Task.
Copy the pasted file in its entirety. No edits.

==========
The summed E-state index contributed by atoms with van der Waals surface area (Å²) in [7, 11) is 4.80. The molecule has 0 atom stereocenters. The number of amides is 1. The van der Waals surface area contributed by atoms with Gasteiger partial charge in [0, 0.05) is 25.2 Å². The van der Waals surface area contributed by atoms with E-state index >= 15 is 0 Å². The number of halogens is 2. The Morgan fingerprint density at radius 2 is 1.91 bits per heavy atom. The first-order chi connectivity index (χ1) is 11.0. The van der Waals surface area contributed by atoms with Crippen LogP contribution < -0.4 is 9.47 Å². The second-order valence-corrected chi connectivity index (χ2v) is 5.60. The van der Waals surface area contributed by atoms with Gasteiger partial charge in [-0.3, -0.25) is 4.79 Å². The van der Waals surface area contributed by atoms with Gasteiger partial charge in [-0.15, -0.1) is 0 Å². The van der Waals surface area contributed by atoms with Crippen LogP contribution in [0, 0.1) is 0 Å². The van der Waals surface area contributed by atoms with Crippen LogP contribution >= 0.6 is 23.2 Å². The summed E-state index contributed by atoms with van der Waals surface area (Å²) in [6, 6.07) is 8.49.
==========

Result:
The summed E-state index contributed by atoms with van der Waals surface area (Å²) in [7, 11) is 4.80. The molecule has 0 atom stereocenters. The number of amides is 1. The van der Waals surface area contributed by atoms with Gasteiger partial charge in [0, 0.05) is 25.2 Å². The van der Waals surface area contributed by atoms with E-state index >= 15 is 0 Å². The number of halogens is 2. The Morgan fingerprint density at radius 2 is 1.91 bits per heavy atom. The first-order chi connectivity index (χ1) is 11.0. The van der Waals surface area contributed by atoms with Crippen LogP contribution < -0.4 is 9.47 Å². The second-order valence-corrected chi connectivity index (χ2v) is 5.60. The van der Waals surface area contributed by atoms with Gasteiger partial charge in [-0.3, -0.25) is 4.79 Å². The van der Waals surface area contributed by atoms with Gasteiger partial charge in [-0.15, -0.1) is 0 Å². The van der Waals surface area contributed by atoms with Crippen LogP contribution in [0, 0.1) is 0 Å². The van der Waals surface area contributed by atoms with Crippen LogP contribution >= 0.6 is 23.2 Å². The summed E-state index contributed by atoms with van der Waals surface area (Å²) in [6, 6.07) is 8.49.